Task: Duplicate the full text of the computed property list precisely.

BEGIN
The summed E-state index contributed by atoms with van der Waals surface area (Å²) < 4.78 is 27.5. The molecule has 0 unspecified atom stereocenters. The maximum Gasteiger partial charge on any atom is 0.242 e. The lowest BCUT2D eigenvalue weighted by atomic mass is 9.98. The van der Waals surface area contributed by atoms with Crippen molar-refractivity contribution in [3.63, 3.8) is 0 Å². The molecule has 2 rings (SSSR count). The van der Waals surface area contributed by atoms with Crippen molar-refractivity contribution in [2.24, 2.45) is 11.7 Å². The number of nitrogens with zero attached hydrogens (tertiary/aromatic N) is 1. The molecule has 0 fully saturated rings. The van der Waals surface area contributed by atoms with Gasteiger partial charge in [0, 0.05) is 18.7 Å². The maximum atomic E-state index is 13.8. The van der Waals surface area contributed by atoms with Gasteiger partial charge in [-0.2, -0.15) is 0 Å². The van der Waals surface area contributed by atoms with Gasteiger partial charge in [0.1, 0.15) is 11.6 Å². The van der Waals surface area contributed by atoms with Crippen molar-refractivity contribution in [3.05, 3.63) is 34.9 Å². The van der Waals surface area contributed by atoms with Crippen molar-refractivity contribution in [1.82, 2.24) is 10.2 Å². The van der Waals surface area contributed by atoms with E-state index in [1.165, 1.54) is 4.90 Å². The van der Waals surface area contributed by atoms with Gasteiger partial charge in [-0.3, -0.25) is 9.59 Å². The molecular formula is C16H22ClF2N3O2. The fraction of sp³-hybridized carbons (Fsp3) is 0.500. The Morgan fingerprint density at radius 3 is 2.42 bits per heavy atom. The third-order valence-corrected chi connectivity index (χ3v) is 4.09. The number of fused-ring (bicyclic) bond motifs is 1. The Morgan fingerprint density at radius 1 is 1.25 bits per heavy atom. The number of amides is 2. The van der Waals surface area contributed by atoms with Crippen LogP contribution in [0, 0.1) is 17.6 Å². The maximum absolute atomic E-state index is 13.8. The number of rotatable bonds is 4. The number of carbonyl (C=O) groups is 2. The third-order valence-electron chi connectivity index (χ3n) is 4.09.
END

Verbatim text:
The summed E-state index contributed by atoms with van der Waals surface area (Å²) < 4.78 is 27.5. The molecule has 0 unspecified atom stereocenters. The maximum Gasteiger partial charge on any atom is 0.242 e. The lowest BCUT2D eigenvalue weighted by atomic mass is 9.98. The van der Waals surface area contributed by atoms with Crippen molar-refractivity contribution in [3.63, 3.8) is 0 Å². The molecule has 2 rings (SSSR count). The van der Waals surface area contributed by atoms with Crippen molar-refractivity contribution in [2.24, 2.45) is 11.7 Å². The number of nitrogens with zero attached hydrogens (tertiary/aromatic N) is 1. The molecule has 0 fully saturated rings. The van der Waals surface area contributed by atoms with Gasteiger partial charge in [0, 0.05) is 18.7 Å². The maximum atomic E-state index is 13.8. The van der Waals surface area contributed by atoms with Gasteiger partial charge in [-0.2, -0.15) is 0 Å². The van der Waals surface area contributed by atoms with Gasteiger partial charge in [0.1, 0.15) is 11.6 Å². The van der Waals surface area contributed by atoms with Crippen molar-refractivity contribution in [3.05, 3.63) is 34.9 Å². The van der Waals surface area contributed by atoms with Crippen molar-refractivity contribution in [1.82, 2.24) is 10.2 Å². The van der Waals surface area contributed by atoms with E-state index in [1.165, 1.54) is 4.90 Å². The van der Waals surface area contributed by atoms with Gasteiger partial charge in [-0.3, -0.25) is 9.59 Å². The molecular formula is C16H22ClF2N3O2. The fraction of sp³-hybridized carbons (Fsp3) is 0.500. The Morgan fingerprint density at radius 3 is 2.42 bits per heavy atom. The third-order valence-corrected chi connectivity index (χ3v) is 4.09. The number of fused-ring (bicyclic) bond motifs is 1. The Morgan fingerprint density at radius 1 is 1.25 bits per heavy atom. The number of amides is 2. The van der Waals surface area contributed by atoms with Crippen LogP contribution in [0, 0.1) is 17.6 Å². The maximum absolute atomic E-state index is 13.8. The number of rotatable bonds is 4. The number of carbonyl (C=O) groups is 2. The third-order valence-electron chi connectivity index (χ3n) is 4.09.